Publisher: Dalkey Archive Press
Pub. Date: 14/10/014
Užupis ("on the other side of the river") is, in reality, a neighborhood in Lithuania's capital city of Vilnius, which took the peculiar step of declaring itself an independent republic in 1997. In this novel, however, it is the lost homeland of a middle-aged man named Hal, who lands in Lithuania hoping to travel back to the town of his birth in order to bury his father's ashes there -- in a place that might not really exist. In a literary tradition dominated by social realism, The Republic of Užupis is a unique work of melancholy, Murakami-esque whimsy.The Republic of Užupis is a fascinating novel. Although Goodreads calls it 'Murakami-esque', it reminded me a lot of Kafka and his convoluted narratives in which men go through the strangest experiences, surrounded by people who are at once understanding and rejecting. From the get go Haïlji twists your expectations by setting this novel in Lithuania rather than in Korea. As a Western reader this meant that the setting was both familiar and yet also strangely disconcerting. Haïlji demands for you to pay attention on each page, keep track of what happens and to whom because the story will otherwise make no sense. I enjoy these kinds of reads, where reading is, in some ways, a challenge because what you get out of the book is hard won and therefore feels more precious. Haïlji's narrative is one which constantly twists about and runs in circles. On the one hand it feels as if everything that happens is slightly familiar and yet every new twist is surprising and fascinating. None of the characters seems aware of what is happening and this brings realism to a narrative which is otherwise utterly absurd.
The author stirred controversy in Korea with his Racetrack-novels through the way in which he deals with the contradictions in life and this is something he also does in The Republic of Užupis. He offsets characters and situations against each other which seem utterly ridiculous and yet the reader can't help but feel that if the novel were narrated by one of the other characters their actions would make sense. A big theme throughout the whole novel is the idea of home and missing something that is impossible to find. When do you give up and stop hunting after something everyone tells you doesn't exist? As Han continues on his mad search for Užupis and the reader becomes more desperate to find out what the truth is, Haïlji makes it clear that maybe the truth doesn't matter. Is what Han believes to be true not more important than the actual truth? The Republic of Užupis is bound to leave you with a whole range of interesting questions and conversation starters. It might also make you want to visit Lithuania. I know I'm desperate for a hike through its snowy hills now.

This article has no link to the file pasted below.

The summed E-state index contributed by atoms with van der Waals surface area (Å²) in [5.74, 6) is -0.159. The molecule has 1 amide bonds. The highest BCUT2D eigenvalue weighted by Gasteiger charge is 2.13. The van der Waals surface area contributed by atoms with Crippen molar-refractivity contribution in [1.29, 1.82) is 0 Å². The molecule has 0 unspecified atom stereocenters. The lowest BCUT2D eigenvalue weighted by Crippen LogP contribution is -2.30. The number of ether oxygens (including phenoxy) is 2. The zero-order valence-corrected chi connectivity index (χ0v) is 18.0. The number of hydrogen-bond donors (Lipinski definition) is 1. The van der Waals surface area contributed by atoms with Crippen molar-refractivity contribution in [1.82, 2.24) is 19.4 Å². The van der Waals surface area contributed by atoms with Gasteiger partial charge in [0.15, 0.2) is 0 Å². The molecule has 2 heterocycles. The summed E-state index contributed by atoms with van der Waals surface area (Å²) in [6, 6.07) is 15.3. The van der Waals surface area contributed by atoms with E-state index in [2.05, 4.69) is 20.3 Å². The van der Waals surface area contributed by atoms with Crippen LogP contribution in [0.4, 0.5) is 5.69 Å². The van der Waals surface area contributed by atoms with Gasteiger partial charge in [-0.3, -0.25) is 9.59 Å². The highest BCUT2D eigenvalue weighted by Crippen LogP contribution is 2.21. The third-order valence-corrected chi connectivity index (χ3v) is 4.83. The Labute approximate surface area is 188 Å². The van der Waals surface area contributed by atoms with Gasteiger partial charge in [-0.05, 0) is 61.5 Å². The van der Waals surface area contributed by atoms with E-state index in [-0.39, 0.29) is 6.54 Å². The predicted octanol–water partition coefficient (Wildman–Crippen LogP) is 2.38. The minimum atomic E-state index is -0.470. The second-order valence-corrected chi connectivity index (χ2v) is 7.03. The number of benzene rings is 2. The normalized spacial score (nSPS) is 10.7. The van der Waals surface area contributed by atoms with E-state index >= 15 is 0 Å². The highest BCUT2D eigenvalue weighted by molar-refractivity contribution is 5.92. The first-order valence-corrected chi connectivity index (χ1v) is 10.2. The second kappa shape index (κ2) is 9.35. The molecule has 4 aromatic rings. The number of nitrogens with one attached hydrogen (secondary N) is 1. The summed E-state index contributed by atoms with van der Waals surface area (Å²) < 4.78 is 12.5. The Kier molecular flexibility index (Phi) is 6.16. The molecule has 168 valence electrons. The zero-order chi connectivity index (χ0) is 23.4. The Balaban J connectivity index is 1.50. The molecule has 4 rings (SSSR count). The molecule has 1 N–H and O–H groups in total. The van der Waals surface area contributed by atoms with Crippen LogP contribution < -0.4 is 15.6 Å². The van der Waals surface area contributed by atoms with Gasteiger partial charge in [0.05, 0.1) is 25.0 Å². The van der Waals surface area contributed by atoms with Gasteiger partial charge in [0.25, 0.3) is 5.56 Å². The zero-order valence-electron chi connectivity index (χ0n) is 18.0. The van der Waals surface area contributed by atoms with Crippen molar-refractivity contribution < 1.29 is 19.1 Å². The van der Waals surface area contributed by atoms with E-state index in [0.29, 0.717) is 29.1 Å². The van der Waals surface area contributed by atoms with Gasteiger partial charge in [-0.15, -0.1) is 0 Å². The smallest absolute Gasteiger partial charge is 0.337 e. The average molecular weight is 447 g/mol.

This translation is from the Library of Korean Literature series — a joint venture between the Dalkey Archive Press and the Literature Translation Institute of Korea. Bruce and Ju-Chan Fulton do an amazing job at translating Haïlji's intricate fiction. There is no difficulty in their writing and the understanding of the story for a non-Korean. Haïlji's story feels nation- and time-less, as if it could happen everywhere at any point in history, present or future. The novel's strength, then, lies in exactly this. Han's search for his long lost country becomes personal to the reader and Han and Haïlji show that language and borders form no barriers for someone desperate to return home.
I give this novel...
Haïlji's The Republic of Užupis is a singular book. By this I mean that I have read nothing like it before. Whereas Kafka's fiction is absurd to the extent that his characters can hardly be identified with, Haïlji infuses his characters with so much realism that the reader can't help but curse our strange world for dooming them so. I recommend this novel to anyone looking for a challenging and fun read. The Republic of Užupis is short, but it will stay with you for a long time.